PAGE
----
Photo by Robey Martin
Goatocado's first brick-and-mortar restaurant, set to open this fall
Goatocado is expanding in a big way. You can already find the fresh food cart in Carytown, all over the city and at most festivals. In early fall, you'll be able to find its first brick-and-mortar location in the metal half circle that is 1823 W. Main St. Co-founder Ian Newell is bringing healthy fare to the Fan in a few months' time with an expanded menu, in addition to maintaining his cart and the new outpost in Carytown Bicycle Co.
We caught up with him to chat about the new space and what to expect.
Richmond magazine: Tell us about the new location.
Ian Newell: I have never built out a restaurant before. I am trying to do as much planning as I can. I don’t want to say too much, because I am of the belief that you under-promise and over-deliver. I definitely have rented space out and I have always thought that building was cool. I have had my eye on it since [my time at] VCU. It was like a junk warehouse before and then in the early '90s [it was a] a catering place, or so I was told.
RM: How big is the building?
Newell: It’s 1,400 square feet and pretty empty inside right now. There is some plumbing, but we may have to disregard it. I am just figuring out how this can work. Being a mobile business is difficult, and it’s been trial and error for me. I set out to serve healthier, fresher food at festivals; it is way more work than it looks.
RM: Tell me about your food cart business and how it will translate to the new spot. And how has it been at your new Carytown location?
Newell: Serving fresh ingredients from a cart is tough – there are so many variables that can perish, like avocados. If it rains, no one comes [to the event] – those avocados aren’t something that can keep. Having this brick and mortar will be so much easier; I can store things. I have all these ideas to hit different audiences. For me to move forward with the kiosk, I had to cut back on some of them, but because we will have that outlet now or soon, I can use the trial and error of four years – that good data – and offer a whole lot more.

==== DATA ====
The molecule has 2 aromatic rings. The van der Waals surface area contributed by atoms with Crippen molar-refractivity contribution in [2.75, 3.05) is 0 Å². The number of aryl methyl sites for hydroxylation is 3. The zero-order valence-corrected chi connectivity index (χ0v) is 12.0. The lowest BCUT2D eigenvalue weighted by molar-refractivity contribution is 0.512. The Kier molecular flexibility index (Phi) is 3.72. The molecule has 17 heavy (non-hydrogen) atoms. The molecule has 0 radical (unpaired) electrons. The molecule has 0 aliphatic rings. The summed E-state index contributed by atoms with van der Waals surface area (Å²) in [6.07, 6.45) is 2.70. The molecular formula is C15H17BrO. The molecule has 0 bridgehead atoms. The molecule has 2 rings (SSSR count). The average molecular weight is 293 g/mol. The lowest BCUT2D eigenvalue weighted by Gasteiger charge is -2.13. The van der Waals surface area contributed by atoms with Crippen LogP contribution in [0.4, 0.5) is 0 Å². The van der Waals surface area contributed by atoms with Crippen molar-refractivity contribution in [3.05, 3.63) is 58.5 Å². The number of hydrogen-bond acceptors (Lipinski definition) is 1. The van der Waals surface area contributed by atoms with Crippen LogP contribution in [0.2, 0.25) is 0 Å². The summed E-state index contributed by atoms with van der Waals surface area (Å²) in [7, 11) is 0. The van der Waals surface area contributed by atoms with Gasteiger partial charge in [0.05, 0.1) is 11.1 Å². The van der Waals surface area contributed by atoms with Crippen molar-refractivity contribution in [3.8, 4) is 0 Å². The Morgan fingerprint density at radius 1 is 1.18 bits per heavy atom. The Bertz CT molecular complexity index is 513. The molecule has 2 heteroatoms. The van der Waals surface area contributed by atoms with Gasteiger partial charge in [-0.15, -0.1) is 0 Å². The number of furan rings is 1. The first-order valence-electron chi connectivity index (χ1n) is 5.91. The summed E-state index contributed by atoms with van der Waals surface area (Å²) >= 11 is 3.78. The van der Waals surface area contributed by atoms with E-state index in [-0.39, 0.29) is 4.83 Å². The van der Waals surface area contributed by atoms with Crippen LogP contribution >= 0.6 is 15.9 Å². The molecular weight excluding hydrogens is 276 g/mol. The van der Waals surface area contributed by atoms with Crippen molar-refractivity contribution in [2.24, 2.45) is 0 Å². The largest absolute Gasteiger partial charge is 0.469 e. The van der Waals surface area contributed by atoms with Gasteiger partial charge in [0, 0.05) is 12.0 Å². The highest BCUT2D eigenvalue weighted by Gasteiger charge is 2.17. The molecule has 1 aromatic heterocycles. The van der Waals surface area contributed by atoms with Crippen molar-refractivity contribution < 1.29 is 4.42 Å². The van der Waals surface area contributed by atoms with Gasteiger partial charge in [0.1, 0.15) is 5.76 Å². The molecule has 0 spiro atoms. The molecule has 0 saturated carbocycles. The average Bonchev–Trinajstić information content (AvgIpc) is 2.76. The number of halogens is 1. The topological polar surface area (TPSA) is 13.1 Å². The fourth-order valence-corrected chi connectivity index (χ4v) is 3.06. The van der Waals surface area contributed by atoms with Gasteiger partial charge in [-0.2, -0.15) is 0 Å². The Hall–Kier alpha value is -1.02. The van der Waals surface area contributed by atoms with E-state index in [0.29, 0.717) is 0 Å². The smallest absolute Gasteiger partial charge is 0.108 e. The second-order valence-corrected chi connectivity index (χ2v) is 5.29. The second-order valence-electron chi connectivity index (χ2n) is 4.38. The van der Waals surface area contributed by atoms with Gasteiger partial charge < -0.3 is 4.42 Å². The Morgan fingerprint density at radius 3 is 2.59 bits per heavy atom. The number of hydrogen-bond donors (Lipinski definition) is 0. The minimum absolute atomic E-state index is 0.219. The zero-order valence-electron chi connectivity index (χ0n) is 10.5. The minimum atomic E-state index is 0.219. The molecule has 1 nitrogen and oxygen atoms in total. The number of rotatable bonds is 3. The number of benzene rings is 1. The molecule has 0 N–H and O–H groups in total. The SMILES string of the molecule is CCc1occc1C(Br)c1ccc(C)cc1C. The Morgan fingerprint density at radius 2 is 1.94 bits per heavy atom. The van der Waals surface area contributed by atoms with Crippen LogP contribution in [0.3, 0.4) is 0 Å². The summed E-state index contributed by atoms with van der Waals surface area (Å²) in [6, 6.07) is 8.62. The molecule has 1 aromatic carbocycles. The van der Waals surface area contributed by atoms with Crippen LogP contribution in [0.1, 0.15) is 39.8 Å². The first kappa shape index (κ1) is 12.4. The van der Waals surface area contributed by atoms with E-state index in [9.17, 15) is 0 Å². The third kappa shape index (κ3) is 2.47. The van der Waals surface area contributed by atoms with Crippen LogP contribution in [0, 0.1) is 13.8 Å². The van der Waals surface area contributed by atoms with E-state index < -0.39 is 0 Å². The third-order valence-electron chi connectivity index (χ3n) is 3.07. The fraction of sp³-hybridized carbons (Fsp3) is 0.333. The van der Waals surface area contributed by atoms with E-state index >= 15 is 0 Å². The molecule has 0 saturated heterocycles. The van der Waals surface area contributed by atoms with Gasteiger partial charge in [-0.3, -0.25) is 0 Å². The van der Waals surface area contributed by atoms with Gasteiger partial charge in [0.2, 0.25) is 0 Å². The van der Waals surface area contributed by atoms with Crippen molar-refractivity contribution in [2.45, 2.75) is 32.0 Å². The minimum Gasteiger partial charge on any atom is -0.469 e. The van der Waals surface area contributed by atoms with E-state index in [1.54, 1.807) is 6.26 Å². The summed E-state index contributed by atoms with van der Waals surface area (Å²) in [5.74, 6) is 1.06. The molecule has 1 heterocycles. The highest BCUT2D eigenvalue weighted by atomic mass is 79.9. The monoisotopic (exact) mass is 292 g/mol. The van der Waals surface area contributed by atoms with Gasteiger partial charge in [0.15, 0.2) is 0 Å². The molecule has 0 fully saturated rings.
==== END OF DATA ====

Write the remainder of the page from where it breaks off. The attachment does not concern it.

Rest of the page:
We are, hopefully, teaming up with a lot more farmers and other local business like Farmtable. Not having a spot to drop off food is tough. This is a labor of love; we are trying to make it as easy as possible for the customer to get fresh, good food.
We used to serve sandwiches, but we can reach more people easily without the time-consuming process of local bread. We have had to be reactive. We want to be fast-service.
I've had to make mobile work with fresh ingredients. It's turning more into a year-round business. I want to employ people with a solid gig, and that allows product relocation, which is different than before, when we first started. We have a lot of variables as a mobile spot that have to be figured out.
RM: The Carytown location is a solid and busy spot; it's like a brick and mortar, but different, and it's open seven days a week there. That seems equally as challenging. How did you start in that location, and what made you decide to open there?
Newell: I dealt with the health department for a year. I had an idea and I wanted to make it work. The city said, "You are the first person to do this." I just thought of it as a food truck inside [of Carytown Bicycle Co.]. It seemed more sanitary to me. My thought was you should be able to eat our food and head out for something athletic. These outposts might make it more accessible for everyone.
The point is, you can come in, watch people work on bikes and see an active lifestyle while eating active lifestyle food; I'm excited about that stuff. I intend to change the atmosphere a little once we are open on Main Street, and lighten it up a little bit. I might even try and get alcohol in there. I have learned a ton. I now know how to weld because of this business.